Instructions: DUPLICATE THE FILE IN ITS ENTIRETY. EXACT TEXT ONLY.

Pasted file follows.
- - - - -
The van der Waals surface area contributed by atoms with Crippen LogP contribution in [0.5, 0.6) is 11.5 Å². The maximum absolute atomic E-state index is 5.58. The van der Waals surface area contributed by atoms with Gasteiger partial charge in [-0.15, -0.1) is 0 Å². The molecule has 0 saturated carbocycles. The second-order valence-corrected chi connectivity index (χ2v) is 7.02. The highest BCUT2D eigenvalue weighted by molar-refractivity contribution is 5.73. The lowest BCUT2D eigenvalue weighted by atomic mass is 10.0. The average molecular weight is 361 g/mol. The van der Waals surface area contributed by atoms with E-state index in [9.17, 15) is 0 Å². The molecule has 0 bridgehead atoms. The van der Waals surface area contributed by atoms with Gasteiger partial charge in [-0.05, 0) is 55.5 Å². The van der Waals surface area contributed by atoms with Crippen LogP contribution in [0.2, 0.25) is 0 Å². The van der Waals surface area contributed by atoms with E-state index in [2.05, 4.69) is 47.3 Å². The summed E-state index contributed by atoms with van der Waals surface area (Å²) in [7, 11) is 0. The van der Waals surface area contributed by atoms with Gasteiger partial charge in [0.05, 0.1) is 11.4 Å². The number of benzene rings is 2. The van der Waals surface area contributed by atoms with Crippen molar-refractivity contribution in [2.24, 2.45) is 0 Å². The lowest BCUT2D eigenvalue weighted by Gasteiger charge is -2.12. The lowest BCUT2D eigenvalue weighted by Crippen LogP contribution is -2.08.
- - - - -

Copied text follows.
The van der Waals surface area contributed by atoms with Crippen LogP contribution in [0.5, 0.6) is 11.5 Å². The maximum absolute atomic E-state index is 5.58. The van der Waals surface area contributed by atoms with Gasteiger partial charge in [-0.15, -0.1) is 0 Å². The molecule has 0 saturated carbocycles. The second-order valence-corrected chi connectivity index (χ2v) is 7.02. The highest BCUT2D eigenvalue weighted by molar-refractivity contribution is 5.73. The lowest BCUT2D eigenvalue weighted by atomic mass is 10.0. The average molecular weight is 361 g/mol. The van der Waals surface area contributed by atoms with E-state index in [9.17, 15) is 0 Å². The molecule has 0 bridgehead atoms. The van der Waals surface area contributed by atoms with Gasteiger partial charge in [-0.05, 0) is 55.5 Å². The van der Waals surface area contributed by atoms with Crippen LogP contribution in [0.2, 0.25) is 0 Å². The van der Waals surface area contributed by atoms with E-state index in [2.05, 4.69) is 47.3 Å². The summed E-state index contributed by atoms with van der Waals surface area (Å²) in [7, 11) is 0. The van der Waals surface area contributed by atoms with Gasteiger partial charge in [0.05, 0.1) is 11.4 Å². The number of benzene rings is 2. The van der Waals surface area contributed by atoms with Crippen molar-refractivity contribution in [2.24, 2.45) is 0 Å². The lowest BCUT2D eigenvalue weighted by Gasteiger charge is -2.12. The lowest BCUT2D eigenvalue weighted by Crippen LogP contribution is -2.08.